Supportive supervision engenders an opportunity to strengthen health workers’ skills, improve human resource management and improve quality of care. This is indeed an old practice, but it is yet to yield desired results.11 Avortri et al12 drew attention to the misunderstanding of the concept and its implementation. They provide a deeper understanding of supportive supervision and how re-organisation of the approach can contribute to improved performance. Access to essential medicines and commodities is vital for good health outcomes and is indeed one of the indicators under SDG 3 ‘3.b.3 Proportion of health facilities that have a core set of relevant essential medicines available and affordable on a sustainable basis’. Droti et al highlighted the dire situation in the 8 WHO African Region Member States assessed. They make a case for strengthening medicine supply systems and allocating adequate funding for medicines as critical to remedy the situation.13

UHC is a broad agenda and the public sector cannot go it alone. In this regard, we turn to the role of the private for-profit sector who are already significant players in health service provision. In embracing this potential resource, Nabyonga-Orem et al highlighted the caveats and caution us that there are prerequisites that must be in place.14 A large segment of the population in sub-Saharan Africa turns to the traditional sector when ill. Relatedly, advances in research on traditional medicines implore us to forge meaningful partnerships with the traditional medicine sector for better health outcomes. Kasilo et al15 trace advances in research, product development, integration of traditional medicines into health system, as well as regulatory practices for traditional health practitioners. They highlight important considerations necessary to maximise the potential of this sector for UHC.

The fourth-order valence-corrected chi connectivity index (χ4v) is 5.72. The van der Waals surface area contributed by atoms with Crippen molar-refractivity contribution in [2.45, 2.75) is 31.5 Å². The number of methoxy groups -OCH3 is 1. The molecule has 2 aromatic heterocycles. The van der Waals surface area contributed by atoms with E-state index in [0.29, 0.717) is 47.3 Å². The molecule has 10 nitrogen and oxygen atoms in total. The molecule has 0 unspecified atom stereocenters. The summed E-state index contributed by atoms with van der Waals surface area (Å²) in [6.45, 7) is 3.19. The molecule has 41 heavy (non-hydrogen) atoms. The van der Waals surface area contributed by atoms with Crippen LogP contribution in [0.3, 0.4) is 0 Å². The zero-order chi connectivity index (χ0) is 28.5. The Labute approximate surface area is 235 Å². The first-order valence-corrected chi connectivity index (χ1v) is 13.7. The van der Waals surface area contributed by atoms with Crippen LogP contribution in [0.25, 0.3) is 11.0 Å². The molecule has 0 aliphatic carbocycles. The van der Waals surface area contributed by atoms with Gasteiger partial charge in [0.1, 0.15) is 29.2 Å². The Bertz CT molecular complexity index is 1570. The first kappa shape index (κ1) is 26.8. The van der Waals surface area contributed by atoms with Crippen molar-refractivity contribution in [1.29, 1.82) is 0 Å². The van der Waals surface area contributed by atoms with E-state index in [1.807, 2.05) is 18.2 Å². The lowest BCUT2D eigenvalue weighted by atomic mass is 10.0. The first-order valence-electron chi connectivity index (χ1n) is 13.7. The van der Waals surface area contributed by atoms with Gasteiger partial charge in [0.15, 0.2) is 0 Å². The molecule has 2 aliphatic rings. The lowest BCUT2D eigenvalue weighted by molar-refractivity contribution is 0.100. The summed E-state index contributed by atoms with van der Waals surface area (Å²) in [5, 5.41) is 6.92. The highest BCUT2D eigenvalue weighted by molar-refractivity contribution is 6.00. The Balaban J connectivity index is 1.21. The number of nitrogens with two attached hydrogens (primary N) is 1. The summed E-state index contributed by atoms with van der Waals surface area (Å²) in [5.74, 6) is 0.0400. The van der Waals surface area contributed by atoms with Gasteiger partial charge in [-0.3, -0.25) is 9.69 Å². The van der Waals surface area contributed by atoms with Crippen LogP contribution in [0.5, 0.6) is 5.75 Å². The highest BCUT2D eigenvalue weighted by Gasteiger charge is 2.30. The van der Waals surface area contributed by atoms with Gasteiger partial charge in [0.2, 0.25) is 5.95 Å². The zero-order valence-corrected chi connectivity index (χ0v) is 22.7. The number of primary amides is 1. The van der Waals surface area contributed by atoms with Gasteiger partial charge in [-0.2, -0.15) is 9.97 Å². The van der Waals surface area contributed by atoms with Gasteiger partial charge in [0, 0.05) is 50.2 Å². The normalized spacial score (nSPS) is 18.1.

The role of context-specific evidence in navigating the road to UHC cannot be overemphasised and in this regard national health research systems must be strengthened. As Nabyonga-Orem and Okeibunor16 argue, global and regional opportunities must be harnessed but in doing so, countries need to create an enabling environment.

The WHO in the Africa Region is committed to supporting Member States to build resilient health systems for UHC and health security. Provision of tools, guidelines, capacity building and strengthening collaboration with global and continental players to harness all available resources and political leverage are among the approaches to achieve these goals.

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Footnotes

  • Contributors JNO and PT led the drafting of the editorial, JO contributed significantly to the drafting of the editorial. All authors reviewed and approved the editorial.

  • Funding This study was funded by WHO Africa Regional Office.

  • Competing interests None declared.

  • Patient consent for publication Not required.

  • Provenance and peer review Not commissioned; internally peer reviewed.

  • Data availability statement No data are available.